Finally, you should be comfortable that the providers’ security policies and practices can provide an adequate level of threat protection to mitigate risks and common vulnerabilities while addressing business specific requirements.
3. Build Strong Relationships with Cloud Providers
Cloud providers are partners in your effort to disrupt your market and gain competitive advantage. Your relationship should not be a static one, but rather a dynamic and flexible one that evolves and transforms in line with developments in cloud technology.
Ideally, you want to build a relationship with your cloud vendor that allows you to tap their knowledge base for strategic guidance, business case development, workload prioritization and more. Top tier organizations could require biannual meetings with the CSP’s senior technical architects to brainstorm technology and platform improvements that can take your business one step ahead of the competition. For SMEs, follow best practice recommendations in the form of whitepapers and technical guidance from the CSP or from peers in local groups such as the Cloud Security Alliance.
Migrating to the cloud is a strategic decision to bring innovation. Seek this innovation through a strong and flexible relationship with your cloud vendor.
4. Develop a Cloud Center of Excellence
Business operations need to adapt with agility to emerging cloud technologies. Speed of technology adoption and operational stability is an important balancing act. A multidisciplinary Cloud Center of Excellence can figure out the right tools and practices that would empower development teams to deliver high-quality digital experiences for your customers with agility and confidence.
Driven by collaboration between cloud architects, program managers, and engineers, CCoE can accelerate innovation and cloud migration, reduce the overall cost and increase business agility. The CCoE approach places the IT team as a partner to business objectives instead of a siloed, abstract department.
As with any large-scale project, having leadership support is crucial to success as executive buy-in will be needed to allocate appropriate resources and funds. C-suite executives need to be closely involved during the implementation process so that everyone has the same expectations. Transparency is essential, keeping business leaders and others informed of any impending issue, such as limitations, outages, and concerns.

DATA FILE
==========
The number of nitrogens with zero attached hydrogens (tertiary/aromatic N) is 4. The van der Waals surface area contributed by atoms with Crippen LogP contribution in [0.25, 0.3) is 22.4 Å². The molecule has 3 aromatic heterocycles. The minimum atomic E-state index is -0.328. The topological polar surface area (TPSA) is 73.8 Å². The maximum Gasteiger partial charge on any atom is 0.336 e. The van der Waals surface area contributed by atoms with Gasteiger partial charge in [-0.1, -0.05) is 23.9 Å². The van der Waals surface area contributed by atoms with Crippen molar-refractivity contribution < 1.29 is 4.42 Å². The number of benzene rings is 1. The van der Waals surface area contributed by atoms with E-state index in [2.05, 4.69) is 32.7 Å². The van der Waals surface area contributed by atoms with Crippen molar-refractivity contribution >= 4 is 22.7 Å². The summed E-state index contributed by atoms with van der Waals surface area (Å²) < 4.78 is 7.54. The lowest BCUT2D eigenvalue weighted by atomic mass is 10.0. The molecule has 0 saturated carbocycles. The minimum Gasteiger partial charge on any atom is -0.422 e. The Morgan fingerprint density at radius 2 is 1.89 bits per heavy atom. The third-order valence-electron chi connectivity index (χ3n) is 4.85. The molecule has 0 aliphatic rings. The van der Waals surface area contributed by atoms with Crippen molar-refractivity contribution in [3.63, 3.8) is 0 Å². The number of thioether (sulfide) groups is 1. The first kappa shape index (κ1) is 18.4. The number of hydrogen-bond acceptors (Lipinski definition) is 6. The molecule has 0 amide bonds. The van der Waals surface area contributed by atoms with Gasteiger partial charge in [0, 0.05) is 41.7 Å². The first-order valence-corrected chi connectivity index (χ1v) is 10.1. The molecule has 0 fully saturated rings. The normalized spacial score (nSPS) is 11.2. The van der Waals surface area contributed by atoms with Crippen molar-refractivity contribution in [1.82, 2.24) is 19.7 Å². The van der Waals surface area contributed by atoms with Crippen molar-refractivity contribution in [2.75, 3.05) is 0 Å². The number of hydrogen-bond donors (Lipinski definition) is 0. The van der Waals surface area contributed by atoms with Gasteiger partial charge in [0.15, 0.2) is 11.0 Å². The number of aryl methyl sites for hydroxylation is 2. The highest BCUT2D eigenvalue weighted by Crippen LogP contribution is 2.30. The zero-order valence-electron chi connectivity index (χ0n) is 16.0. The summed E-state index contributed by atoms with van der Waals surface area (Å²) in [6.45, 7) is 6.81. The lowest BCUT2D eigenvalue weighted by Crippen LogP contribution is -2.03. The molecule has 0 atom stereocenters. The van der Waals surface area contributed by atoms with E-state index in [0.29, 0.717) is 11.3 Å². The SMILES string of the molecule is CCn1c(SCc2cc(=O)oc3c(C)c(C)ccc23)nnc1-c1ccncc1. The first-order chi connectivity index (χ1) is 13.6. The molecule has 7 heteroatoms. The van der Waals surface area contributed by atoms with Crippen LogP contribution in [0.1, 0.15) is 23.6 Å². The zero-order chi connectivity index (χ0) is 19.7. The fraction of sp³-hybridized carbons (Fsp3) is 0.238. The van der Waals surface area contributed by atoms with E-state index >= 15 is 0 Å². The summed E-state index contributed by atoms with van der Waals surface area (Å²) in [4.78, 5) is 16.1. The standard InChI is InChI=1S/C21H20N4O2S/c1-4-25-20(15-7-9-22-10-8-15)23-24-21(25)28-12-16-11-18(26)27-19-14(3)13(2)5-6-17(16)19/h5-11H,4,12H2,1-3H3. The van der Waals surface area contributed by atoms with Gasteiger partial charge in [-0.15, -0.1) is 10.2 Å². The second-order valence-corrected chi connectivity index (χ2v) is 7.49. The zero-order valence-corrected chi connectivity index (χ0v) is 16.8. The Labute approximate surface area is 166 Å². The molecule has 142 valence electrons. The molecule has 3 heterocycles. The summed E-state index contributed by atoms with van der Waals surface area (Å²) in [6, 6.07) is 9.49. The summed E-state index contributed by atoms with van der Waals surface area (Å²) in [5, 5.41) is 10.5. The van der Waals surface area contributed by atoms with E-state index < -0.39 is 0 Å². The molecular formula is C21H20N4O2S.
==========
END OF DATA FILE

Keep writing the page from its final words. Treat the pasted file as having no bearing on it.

5. Think Ahead
While focusing on your journey to the cloud is important, it is equally crucial to have a plan once you get there. While it is vital to get up and running and demonstrate early wins, the next step needs to be planned for early on and managed closely.
Because the cloud is an ecosystem of top-notch solutions and services, aim for a more diverse vendor base and a hybrid IT environment. Avoiding vendor lock-in is important, and brings many benefits, but the complexities associated with expansive multi-cloud environments mandates robust and rigorous planning.
As cloud computing technology evolves and new solutions emerge, you should also plan regular meetings with the providers’ senior technical engineers. Your relationship with your cloud providers should be framed around collaboration and consultation. Your cloud provider should be your partner towards a multifaceted cloud environment for your business to reap all the benefits and gain competitive advantage in your market.
The journey to the cloud is different for every organization, but these five essential factors are pertinent to all. Defining your strategy before you embark on the journey, placing cloud security at the heart of your concerns, will form the bedrock of your success. Recognizing that cloud operations require building and maintaining close relationships with both your provider and evolving technologies, with one eye always on the future, will ensure that you derive the maximum competitive advantage that the cloud has to offer.
To learn about how SentinelOne Cloud Workload Security can extend security and visibility to assets running in public clouds, private clouds, and on-premises data centers, contact us or request a demo.